All the shareholders involved in the shareholder protection arrangement should write wills to make sure their intended beneficiaries get the proceeds without any intestacy delays.
Their shares will typically qualify for 100% business property relief for inheritance tax (IHT) purposes.
Shares in an unquoted trading company which have been held for at least two years will qualify for this relief. If this is the case, and the proceeds from the share protection arrangement are left under the terms of the will to the surviving spouse/civil partner, the relief has effectively been wasted since the survivor will then hold cash which is fully subject to IHT when they then die.
Where business property relief is available, the proceeds of the share purchase arrangement may be left to a will trust. In this way, the relief can be ‘crystallised’.
A discretionary trust will allow a range of beneficiaries, including the surviving spouse/civil partner, to get benefits from the trust. In the meantime the trust fund won’t fall within their estate for IHT purposes. In addition to the potential IHT savings, the trust may keep the funds outside of the survivor’s estate for long term care purposes.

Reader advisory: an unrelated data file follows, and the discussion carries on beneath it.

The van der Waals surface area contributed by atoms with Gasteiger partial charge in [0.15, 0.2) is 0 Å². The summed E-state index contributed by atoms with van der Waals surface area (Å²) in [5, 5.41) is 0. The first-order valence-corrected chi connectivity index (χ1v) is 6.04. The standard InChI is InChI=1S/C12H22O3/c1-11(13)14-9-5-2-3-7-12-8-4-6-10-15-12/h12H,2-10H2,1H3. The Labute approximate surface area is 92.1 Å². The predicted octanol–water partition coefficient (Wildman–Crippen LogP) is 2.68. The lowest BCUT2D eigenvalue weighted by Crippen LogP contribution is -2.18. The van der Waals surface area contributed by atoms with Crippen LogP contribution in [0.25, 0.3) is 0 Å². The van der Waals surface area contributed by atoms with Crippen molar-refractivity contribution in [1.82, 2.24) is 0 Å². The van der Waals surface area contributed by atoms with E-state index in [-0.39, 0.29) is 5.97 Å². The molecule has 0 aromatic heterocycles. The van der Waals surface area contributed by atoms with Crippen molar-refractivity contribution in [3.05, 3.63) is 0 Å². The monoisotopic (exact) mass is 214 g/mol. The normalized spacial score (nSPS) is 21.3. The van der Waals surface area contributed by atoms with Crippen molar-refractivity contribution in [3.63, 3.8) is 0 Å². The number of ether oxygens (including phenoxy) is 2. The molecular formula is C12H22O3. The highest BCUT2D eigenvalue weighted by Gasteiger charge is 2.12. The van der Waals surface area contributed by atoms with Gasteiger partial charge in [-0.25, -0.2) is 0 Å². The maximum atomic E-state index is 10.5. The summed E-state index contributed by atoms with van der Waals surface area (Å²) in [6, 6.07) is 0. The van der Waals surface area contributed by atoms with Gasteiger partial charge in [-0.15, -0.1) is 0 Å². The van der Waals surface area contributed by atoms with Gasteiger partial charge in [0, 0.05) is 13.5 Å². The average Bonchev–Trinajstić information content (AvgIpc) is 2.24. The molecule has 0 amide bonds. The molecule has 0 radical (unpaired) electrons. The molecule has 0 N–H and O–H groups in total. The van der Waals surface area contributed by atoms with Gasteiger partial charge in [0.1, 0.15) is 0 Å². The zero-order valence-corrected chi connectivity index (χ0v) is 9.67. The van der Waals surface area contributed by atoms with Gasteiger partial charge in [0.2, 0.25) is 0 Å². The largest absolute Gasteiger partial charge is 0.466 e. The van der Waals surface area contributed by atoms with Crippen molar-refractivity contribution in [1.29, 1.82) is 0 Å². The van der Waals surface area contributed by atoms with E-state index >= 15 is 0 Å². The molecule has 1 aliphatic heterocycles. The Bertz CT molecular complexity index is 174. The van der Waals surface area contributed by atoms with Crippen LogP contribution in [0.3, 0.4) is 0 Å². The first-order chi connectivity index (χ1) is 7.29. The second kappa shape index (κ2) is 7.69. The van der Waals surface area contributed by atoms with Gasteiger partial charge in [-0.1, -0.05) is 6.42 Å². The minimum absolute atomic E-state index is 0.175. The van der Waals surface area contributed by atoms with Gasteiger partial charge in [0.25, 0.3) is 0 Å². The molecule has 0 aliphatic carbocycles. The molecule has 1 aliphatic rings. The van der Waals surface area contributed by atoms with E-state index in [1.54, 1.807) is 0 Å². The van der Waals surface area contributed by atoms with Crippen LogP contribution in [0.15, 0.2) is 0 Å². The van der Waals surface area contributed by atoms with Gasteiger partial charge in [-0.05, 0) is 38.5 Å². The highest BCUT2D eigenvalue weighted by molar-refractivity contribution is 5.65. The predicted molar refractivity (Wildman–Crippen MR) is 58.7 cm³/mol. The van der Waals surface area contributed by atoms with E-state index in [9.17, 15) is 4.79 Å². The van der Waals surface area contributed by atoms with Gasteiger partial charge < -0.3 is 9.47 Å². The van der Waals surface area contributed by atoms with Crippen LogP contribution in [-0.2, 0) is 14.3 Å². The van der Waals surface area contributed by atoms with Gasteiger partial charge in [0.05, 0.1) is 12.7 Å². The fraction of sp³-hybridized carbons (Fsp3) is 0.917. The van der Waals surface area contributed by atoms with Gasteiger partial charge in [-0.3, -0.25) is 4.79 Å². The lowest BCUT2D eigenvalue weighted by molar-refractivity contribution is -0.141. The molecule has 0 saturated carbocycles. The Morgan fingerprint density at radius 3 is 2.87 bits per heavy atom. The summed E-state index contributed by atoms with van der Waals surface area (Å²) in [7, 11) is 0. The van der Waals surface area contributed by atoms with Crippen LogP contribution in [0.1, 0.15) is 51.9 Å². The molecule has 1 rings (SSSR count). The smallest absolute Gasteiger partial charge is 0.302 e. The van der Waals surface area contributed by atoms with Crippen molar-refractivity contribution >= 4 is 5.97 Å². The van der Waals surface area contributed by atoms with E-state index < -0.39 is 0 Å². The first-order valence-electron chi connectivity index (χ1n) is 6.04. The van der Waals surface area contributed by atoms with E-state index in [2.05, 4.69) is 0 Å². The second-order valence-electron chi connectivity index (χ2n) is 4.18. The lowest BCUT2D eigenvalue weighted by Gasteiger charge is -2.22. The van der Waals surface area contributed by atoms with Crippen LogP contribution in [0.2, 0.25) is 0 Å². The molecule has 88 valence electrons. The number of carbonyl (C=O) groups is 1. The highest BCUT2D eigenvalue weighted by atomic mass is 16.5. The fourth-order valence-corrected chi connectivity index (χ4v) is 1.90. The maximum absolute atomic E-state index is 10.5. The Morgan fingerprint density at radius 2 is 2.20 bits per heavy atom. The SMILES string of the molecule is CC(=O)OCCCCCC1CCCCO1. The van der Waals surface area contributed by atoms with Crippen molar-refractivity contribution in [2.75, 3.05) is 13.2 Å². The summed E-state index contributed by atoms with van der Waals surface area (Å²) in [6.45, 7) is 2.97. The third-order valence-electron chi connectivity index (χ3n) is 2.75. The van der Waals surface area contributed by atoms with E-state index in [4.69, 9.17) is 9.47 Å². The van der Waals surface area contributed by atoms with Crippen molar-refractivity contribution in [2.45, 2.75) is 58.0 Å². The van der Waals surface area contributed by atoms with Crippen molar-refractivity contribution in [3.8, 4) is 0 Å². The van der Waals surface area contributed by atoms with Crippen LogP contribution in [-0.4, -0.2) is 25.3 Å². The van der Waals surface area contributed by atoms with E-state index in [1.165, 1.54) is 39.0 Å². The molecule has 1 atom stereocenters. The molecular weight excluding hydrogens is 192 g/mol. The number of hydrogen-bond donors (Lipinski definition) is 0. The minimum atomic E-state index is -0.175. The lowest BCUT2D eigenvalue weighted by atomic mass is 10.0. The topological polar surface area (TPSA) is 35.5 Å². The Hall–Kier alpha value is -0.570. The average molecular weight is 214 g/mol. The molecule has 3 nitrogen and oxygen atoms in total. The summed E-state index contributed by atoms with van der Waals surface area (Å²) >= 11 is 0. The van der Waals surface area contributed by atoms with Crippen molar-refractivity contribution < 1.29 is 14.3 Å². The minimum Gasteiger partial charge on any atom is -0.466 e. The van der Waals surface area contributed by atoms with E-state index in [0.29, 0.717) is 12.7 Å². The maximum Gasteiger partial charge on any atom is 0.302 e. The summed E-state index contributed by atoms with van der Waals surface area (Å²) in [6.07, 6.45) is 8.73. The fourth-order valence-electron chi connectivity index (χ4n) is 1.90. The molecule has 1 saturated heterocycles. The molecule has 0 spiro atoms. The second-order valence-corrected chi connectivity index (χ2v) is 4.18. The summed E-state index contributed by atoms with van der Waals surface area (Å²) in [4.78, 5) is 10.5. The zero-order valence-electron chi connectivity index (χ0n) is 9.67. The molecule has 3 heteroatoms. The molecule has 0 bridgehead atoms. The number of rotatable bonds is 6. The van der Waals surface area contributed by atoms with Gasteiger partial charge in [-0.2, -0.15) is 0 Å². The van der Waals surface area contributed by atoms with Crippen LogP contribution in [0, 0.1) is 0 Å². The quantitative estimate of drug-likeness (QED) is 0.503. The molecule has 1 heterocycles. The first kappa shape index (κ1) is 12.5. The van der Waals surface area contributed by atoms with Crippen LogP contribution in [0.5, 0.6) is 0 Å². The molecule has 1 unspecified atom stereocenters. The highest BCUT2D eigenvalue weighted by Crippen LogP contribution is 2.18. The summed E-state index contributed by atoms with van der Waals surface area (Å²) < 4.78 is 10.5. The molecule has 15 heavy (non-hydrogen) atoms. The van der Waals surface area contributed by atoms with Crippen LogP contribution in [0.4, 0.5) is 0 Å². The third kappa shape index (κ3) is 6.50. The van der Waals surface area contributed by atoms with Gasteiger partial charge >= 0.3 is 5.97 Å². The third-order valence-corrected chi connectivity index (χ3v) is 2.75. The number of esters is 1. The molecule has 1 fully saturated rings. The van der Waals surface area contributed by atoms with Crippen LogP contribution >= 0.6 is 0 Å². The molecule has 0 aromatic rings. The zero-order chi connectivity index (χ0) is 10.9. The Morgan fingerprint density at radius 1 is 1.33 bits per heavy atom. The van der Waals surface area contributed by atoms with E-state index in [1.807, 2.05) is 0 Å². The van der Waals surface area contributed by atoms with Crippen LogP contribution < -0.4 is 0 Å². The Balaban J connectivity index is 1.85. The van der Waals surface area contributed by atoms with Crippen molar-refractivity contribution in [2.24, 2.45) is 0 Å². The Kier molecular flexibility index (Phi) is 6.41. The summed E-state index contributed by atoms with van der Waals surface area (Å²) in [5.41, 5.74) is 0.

A bypass trust is a discretionary trust where the shareholder’s children and spouse/civil partner will be included among the discretionary beneficiaries. The trustees can then pay income, capital or even make loans to any of the beneficiaries. The trust will be taxed under the relevant property regime outlined earlier.
The information provided is based on our current understanding of the relevant legislation and regulations and may be subject to alteration as a result of changes in legislation or practice. Also it may not reflect the options available under a specific product which may not be as wide as legislations and regulations allow.
All references to taxation are based on our understanding of current taxation law and practice and may be affected by future changes in legislation and the individual circumstances of the investor.